But for now, it seems that three political parties are emerging in the new political landscape.  The current leader in the polls is al-Nahdha, headed by Rashed al-Ghannouchi, which seems to have won, unsurprisingly, at least 40% of the seats, while a month ago the polls gave it a score of 20 to 30%.  Al-Nahdha seems to be followed by two other parties, Ettakatol (the Rally), headed by Mustapha Ben Jaafar, and probably the Congress for the Republic headed by Moncef Marzouki.

These three parties have built their structures and ideas on a position of dissent against the previous regime. Two of these parties heads, Ghannouchi and Marzouki have been living in exile in Europe, while Ben Jaafar’s party was legalized in 1994, but never accepted any compromise. The emergence of these three parties as the strongest illustrates the Tunisians desire to break as much as possible with the past. The personalities of these three characters have also to be taken into account: they have showed pragmatism, proximity to the voters, and openness to future alliances. On the contrary, other parties like the Progressive Democratic Party (Ahmed Najib Chabbi, who recognized today his party’s defeat) and the Qutb (Ahmed Brahim) have showed less disposition to form alliances with other formations.

Al-Nahdha, the main Islamist movement, has transformed into a legalized party since March. Its program is moderate and committed to the principles of democracy. It claims that they will not put into question the gains of Bourguiba’s regime regarding women’s right and education. They have transformed their old message about the Islamic state into a compromise on  general values relating to the Arab and Islamic identity of Tunisian society. This Arab and Islamic identity is also a central part of Ettakatol’s program and of the Congress for the Republic, who have not based their electoral campaign on the demonization of Al-Nahdha, contrary to others such as the Progressive Democratic Party. They seem to have put away the specter of the cleavage between Islamists and secularists. Therefore, the success of these three parties is the success of “the center” in the Tunisian political spectrum. This center cannot be defined as a go between “left” and “right.”  Rather, it reunites the conservative values of tradition and religion with a program for social justice and development. This is, perhaps, the new political identity in which Tunisians recognize themselves.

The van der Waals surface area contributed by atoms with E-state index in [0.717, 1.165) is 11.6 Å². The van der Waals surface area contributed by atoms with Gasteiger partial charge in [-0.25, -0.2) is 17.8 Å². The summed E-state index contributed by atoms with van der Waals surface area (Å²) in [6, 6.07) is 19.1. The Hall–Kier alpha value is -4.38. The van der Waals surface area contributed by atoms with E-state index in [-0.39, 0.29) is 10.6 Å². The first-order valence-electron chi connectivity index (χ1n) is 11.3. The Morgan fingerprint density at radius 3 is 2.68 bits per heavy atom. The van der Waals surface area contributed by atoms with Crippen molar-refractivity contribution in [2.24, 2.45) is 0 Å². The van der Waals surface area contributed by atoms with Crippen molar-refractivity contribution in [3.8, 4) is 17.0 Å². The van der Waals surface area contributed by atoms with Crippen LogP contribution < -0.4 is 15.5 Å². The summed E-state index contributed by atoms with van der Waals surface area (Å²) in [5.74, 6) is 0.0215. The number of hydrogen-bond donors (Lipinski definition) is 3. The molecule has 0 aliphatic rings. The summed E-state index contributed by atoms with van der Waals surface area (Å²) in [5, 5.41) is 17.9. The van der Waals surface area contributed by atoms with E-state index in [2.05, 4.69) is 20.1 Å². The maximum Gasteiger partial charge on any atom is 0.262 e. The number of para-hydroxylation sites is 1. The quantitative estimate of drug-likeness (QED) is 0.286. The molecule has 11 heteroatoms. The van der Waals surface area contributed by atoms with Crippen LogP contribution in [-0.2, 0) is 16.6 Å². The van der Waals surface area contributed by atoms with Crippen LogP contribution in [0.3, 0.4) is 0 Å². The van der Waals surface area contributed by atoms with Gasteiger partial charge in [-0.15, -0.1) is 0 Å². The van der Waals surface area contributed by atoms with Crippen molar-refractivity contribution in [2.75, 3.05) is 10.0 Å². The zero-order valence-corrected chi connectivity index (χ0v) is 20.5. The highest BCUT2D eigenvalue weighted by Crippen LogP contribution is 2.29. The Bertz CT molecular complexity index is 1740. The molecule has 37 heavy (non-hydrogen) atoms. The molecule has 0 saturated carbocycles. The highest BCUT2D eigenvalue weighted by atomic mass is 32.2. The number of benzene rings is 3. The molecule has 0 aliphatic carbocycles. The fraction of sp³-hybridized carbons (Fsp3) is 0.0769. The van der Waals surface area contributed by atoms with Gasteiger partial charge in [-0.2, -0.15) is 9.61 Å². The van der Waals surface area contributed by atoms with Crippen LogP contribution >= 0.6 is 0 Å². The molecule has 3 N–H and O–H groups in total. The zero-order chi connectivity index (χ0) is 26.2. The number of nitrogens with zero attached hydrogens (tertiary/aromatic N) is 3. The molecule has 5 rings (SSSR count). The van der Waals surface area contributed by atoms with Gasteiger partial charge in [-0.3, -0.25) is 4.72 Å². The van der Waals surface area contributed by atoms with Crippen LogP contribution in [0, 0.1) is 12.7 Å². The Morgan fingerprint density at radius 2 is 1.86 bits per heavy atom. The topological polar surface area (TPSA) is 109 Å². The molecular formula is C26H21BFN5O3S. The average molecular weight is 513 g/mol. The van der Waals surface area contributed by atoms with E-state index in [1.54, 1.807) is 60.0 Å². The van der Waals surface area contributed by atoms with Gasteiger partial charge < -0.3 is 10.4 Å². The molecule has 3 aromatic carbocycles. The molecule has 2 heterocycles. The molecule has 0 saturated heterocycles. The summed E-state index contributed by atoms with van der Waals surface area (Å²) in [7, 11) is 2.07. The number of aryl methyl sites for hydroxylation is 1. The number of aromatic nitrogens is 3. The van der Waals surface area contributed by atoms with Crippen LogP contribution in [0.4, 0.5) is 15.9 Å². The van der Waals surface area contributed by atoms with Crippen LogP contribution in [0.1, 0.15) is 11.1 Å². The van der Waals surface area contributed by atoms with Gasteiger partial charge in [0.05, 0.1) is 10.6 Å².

In 1966, Daniel Crecelius published a seminal article titled “Al-Azhar in the Revolution” in The Middle East Journal (vol. 20, no. 1). The article explored the role of al-Azhar in the 1952 revolution. He framed the role of al-Azhar in the context of a broad process of modernization that had weakened the religious institution, whose members were not able to respond intellectually to deep social and political transformations. Indeed, Nasser’s regime brought the ulama to heel and submitted al-Azhar politically. In my view, if the ulama did not “react” politically and ideologically, only acting by obstructing the Nasserist reforms, it was not necessarily because they were inherently “anti-modern” and conservative, but because they had no choice, as members of the institution of al-Azhar, other than to submit to the diktat of the regime. For many of them, the submission of al-Azhar to the state and its nationalization in 1961, which was officially described as a “reform” (iṣlā) or a modernization/evolution (taḥdīth/taṭwīr), was a trauma. They viewed it as the destruction (tadmīr) of al-Azhar. The ulama I interviewed in the 1990s in Cairo and in other cities and towns of Egypt did not uniformly criticize Nasser’s reforms modernizing the curriculum. In fact, some praised this transformation, and others condemned it. But they all complained about the loss of independence of their institution that made their interpretation of the tradition of Islam submit to the demands of the authoritarian regime.  Since 1961, the ulama have often expressed more or less explicitly desires to become independent from the state: not that they refuse to have a relationship with the state—they are attached to the centrality of their institution and to the power and resources being a state institution confers to them. However, they would like to become free of any pressures from the executive branch of the state in order to conduct their roles of educators, preachers, legal scholars, and religious intellectuals. The complexity of the current political position of al-Azhar is precisely related to the tension between its desire to become independent on the one hand and its interest to keep its weight and centrality as a state institution. The revolution of January 25, 2011 has given al-Azhar an opportunity to reiterate its demands to become independent and to start thinking about the details of its future relationship with the state as well as about its political engagement defined more broadly.